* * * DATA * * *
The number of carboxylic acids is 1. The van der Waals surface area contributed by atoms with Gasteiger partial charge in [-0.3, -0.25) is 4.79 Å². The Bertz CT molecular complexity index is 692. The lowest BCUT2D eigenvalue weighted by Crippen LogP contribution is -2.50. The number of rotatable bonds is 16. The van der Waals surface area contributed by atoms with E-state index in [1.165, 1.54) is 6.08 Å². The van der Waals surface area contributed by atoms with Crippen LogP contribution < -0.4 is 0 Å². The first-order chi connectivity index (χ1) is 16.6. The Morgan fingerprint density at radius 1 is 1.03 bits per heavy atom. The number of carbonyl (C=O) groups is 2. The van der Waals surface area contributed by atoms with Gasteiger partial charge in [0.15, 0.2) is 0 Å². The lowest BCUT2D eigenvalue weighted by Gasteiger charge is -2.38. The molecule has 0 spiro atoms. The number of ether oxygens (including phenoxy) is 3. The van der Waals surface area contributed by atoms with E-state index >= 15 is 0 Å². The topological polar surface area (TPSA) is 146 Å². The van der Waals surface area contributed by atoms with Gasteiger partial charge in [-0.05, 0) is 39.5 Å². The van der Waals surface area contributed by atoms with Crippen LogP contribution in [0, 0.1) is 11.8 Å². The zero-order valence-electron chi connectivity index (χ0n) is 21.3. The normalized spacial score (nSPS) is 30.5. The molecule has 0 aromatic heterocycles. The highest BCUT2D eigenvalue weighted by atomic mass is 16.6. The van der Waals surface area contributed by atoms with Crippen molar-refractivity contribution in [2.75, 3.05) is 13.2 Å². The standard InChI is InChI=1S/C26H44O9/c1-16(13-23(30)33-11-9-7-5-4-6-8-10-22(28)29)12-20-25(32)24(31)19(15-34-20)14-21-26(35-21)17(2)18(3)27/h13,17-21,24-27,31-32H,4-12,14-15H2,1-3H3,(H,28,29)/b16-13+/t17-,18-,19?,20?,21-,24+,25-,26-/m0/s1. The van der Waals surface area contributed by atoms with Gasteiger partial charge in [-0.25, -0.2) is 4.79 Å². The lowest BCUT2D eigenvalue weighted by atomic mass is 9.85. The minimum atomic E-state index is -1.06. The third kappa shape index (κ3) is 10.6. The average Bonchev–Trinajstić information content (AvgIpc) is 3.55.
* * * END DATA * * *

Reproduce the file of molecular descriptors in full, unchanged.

The number of carboxylic acids is 1. The van der Waals surface area contributed by atoms with Gasteiger partial charge in [-0.3, -0.25) is 4.79 Å². The Bertz CT molecular complexity index is 692. The lowest BCUT2D eigenvalue weighted by Crippen LogP contribution is -2.50. The number of rotatable bonds is 16. The van der Waals surface area contributed by atoms with E-state index in [1.165, 1.54) is 6.08 Å². The van der Waals surface area contributed by atoms with Crippen LogP contribution < -0.4 is 0 Å². The first-order chi connectivity index (χ1) is 16.6. The Morgan fingerprint density at radius 1 is 1.03 bits per heavy atom. The number of carbonyl (C=O) groups is 2. The van der Waals surface area contributed by atoms with Gasteiger partial charge in [0.15, 0.2) is 0 Å². The lowest BCUT2D eigenvalue weighted by Gasteiger charge is -2.38. The molecule has 0 spiro atoms. The number of ether oxygens (including phenoxy) is 3. The van der Waals surface area contributed by atoms with E-state index >= 15 is 0 Å². The topological polar surface area (TPSA) is 146 Å². The van der Waals surface area contributed by atoms with Gasteiger partial charge in [-0.05, 0) is 39.5 Å². The van der Waals surface area contributed by atoms with Crippen LogP contribution in [0, 0.1) is 11.8 Å². The zero-order valence-electron chi connectivity index (χ0n) is 21.3. The normalized spacial score (nSPS) is 30.5. The molecule has 0 aromatic heterocycles. The highest BCUT2D eigenvalue weighted by atomic mass is 16.6. The van der Waals surface area contributed by atoms with Crippen molar-refractivity contribution in [2.75, 3.05) is 13.2 Å². The standard InChI is InChI=1S/C26H44O9/c1-16(13-23(30)33-11-9-7-5-4-6-8-10-22(28)29)12-20-25(32)24(31)19(15-34-20)14-21-26(35-21)17(2)18(3)27/h13,17-21,24-27,31-32H,4-12,14-15H2,1-3H3,(H,28,29)/b16-13+/t17-,18-,19?,20?,21-,24+,25-,26-/m0/s1. The van der Waals surface area contributed by atoms with Gasteiger partial charge in [-0.25, -0.2) is 4.79 Å². The lowest BCUT2D eigenvalue weighted by atomic mass is 9.85. The minimum atomic E-state index is -1.06. The third kappa shape index (κ3) is 10.6. The average Bonchev–Trinajstić information content (AvgIpc) is 3.55.